Assuming that Neo means post-secondary education, so lumping both of these together.
Honestly, this has done nothing so far to show that distance learning is in any way superior to in-person classes. I'm currently teaching out of my basement, recording lectures and assigning readings to be worked on asynchronously by the students. It's impossible to recreate the dynamic of having students in class to discuss what we're talking about; message boards don't allow for rapid conversation, student's home schedules don't allow for twice or three-times weekly in-person chats online. There's no way to go off on an interesting tangent after a student asks a thought-provoking question in the same way. Frankly, I'm doing my best, but it's nowhere near my usual standard. My juniors and seniors in my Cancer Biology course, I worry less about since they'll know to message me or email me and we can have some form of dialogue, albeit lesser; my first year students, who are still scared of even coming to office hours, I worry about them and how well what I am doing is preparing them for the more challenging 200-level class they will be taking in the fall (hopefully!). As for the teaching lab - not even close. The instructors are trying our best to put something together that makes a rough approximation of what the students would have been doing in lab, but it's not the same as hands-on experience. We just feel fortunate that they've had *most* of the experiences a little bit. But these are your future doctors, physical therapists, physician's assistants, pharmacists, medical technologists and science researchers; hands-on is kind of important for them.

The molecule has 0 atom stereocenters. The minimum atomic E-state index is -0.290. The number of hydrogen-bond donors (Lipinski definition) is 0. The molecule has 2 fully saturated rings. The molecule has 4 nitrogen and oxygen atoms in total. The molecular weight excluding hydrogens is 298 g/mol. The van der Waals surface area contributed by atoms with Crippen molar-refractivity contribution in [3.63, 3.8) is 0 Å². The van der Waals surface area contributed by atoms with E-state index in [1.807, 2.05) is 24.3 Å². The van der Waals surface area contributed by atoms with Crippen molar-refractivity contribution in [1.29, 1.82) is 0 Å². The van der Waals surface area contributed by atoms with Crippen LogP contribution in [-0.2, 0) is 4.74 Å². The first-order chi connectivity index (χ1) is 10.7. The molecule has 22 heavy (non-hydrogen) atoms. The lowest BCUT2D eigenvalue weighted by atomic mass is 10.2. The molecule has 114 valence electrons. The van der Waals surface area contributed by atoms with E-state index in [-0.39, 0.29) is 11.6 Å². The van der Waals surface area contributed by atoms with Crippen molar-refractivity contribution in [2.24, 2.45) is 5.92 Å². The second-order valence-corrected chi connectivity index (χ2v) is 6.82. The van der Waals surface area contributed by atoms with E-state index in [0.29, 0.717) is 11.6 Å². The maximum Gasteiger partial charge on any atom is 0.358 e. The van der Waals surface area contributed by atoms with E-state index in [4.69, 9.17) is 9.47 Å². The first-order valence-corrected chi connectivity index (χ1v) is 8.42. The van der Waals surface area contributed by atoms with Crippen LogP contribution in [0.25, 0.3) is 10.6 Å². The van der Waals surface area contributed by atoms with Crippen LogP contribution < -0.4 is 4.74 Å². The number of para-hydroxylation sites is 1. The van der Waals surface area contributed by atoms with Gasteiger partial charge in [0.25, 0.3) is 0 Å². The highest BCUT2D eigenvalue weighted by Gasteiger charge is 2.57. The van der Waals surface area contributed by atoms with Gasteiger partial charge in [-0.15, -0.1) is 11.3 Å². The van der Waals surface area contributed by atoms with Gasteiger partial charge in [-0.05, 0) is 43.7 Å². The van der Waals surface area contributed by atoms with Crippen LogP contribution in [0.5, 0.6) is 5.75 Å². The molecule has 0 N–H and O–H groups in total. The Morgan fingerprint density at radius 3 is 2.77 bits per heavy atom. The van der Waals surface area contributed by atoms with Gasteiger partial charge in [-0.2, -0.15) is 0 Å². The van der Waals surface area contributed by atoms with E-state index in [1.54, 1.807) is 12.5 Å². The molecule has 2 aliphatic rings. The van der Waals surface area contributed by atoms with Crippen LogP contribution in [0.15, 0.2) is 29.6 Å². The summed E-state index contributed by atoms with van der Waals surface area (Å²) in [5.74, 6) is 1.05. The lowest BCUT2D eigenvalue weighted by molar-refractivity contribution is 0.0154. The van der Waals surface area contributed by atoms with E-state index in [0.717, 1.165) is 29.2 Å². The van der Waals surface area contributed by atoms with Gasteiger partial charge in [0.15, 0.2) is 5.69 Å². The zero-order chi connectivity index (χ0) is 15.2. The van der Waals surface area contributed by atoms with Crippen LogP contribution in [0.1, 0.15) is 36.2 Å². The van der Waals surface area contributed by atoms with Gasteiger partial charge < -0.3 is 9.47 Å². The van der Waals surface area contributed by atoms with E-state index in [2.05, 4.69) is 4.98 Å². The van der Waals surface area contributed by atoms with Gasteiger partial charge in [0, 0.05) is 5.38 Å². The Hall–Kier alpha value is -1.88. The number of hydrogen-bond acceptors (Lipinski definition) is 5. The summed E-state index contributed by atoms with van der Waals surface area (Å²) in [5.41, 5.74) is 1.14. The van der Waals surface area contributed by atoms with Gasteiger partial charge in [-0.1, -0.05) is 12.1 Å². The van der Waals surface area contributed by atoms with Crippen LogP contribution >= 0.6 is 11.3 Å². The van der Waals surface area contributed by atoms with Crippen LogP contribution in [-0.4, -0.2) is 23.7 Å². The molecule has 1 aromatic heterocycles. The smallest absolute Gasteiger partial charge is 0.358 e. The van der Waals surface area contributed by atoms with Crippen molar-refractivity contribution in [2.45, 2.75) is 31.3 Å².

Maybe it's different in different fields and different sized universities, but for a small/medium sized college in biology, there's no comparison: this is hugely sub-optimal and says nothing other than "let's get back to in-person as quickly as we can."